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Re: A new study of old data on roughly 30,000 U.S. children  [#permalink]

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19 Nov 2010, 21:20
1
gmat1011 wrote:
Here is a prior thread on this topic: 1000-sc-compare-to-vs-compare-with-77654.html

Turns out MGMAT notes that the GMAC does not follow this "with" vs. "to" distinction

"children of younger fathers" I guess has to be parallel to "children of older fathers" --- that may narrow it down to A and C.

1. but how do you pick between "when compared to" (in A) and "when compared with" (in C) when the GMAC does not differentiate between "compared to" and "compared with"?

2. C seems to change "schizophrenia or autism" originally in A to "schizophrenia and autism" ---> doesn't this alter the meaning of the sentence to some extent?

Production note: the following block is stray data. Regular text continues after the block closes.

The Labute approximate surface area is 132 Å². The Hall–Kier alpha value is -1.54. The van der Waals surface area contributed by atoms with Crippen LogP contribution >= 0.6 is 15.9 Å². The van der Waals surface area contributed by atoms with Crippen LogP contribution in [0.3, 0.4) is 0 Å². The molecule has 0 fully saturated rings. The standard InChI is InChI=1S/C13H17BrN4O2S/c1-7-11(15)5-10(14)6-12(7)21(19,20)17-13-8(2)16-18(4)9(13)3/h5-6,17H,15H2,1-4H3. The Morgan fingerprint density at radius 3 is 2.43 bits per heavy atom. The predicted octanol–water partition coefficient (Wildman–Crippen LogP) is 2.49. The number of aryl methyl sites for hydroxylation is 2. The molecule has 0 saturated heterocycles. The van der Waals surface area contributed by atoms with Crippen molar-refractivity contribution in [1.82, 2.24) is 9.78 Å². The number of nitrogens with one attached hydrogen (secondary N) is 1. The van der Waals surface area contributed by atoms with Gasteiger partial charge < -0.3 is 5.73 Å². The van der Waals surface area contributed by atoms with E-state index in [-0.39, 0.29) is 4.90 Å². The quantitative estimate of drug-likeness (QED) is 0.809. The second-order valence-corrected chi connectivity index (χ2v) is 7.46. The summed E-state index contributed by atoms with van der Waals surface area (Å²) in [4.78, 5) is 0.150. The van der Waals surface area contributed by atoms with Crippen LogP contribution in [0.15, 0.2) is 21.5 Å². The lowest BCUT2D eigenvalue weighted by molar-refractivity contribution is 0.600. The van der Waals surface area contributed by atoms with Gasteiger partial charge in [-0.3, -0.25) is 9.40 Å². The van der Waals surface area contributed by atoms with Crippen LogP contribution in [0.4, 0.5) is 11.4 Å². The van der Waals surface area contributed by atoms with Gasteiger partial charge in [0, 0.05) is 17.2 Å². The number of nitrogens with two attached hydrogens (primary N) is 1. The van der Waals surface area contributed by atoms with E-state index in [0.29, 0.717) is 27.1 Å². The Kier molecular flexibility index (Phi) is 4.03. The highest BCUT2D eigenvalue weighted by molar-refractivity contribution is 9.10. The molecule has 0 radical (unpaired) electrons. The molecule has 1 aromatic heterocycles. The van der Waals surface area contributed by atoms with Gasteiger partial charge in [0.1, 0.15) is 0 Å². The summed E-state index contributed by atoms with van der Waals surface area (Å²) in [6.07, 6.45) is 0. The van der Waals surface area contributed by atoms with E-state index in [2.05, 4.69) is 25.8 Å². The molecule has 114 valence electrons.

How is C the best answer here?

Meaning is certainly changed, can somebody please explain this futher
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Re: A new study of old data on roughly 30,000 U.S. children  [#permalink]

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20 Nov 2010, 07:09
1
arunrajak wrote:
I read in some GMAT material that When two similar things are compared to show dissimilarity then 'compare with' should be used and when two different things are compared to show similarity then 'compare to' should be used.
So in this SC question, 2 similar things are compared to show dissimilarity so option C, which uses 'compare with', is correct one.

I used the same logic and chose C. Does anybody have SC examples in which 'compared to' was preferred over 'compared with' when comparing two similar things?
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Re: A new study of old data on roughly 30,000 U.S. children  [#permalink]

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20 Nov 2010, 07:45
1
according to MGMAT - the distinction is not made by the GMAC; read here: 1000-sc-compare-to-vs-compare-with-77654.html
I have tried searching and have not found an example where 'to' > 'with' or even vice versa where the critical factor in making the decision is based on this distinction.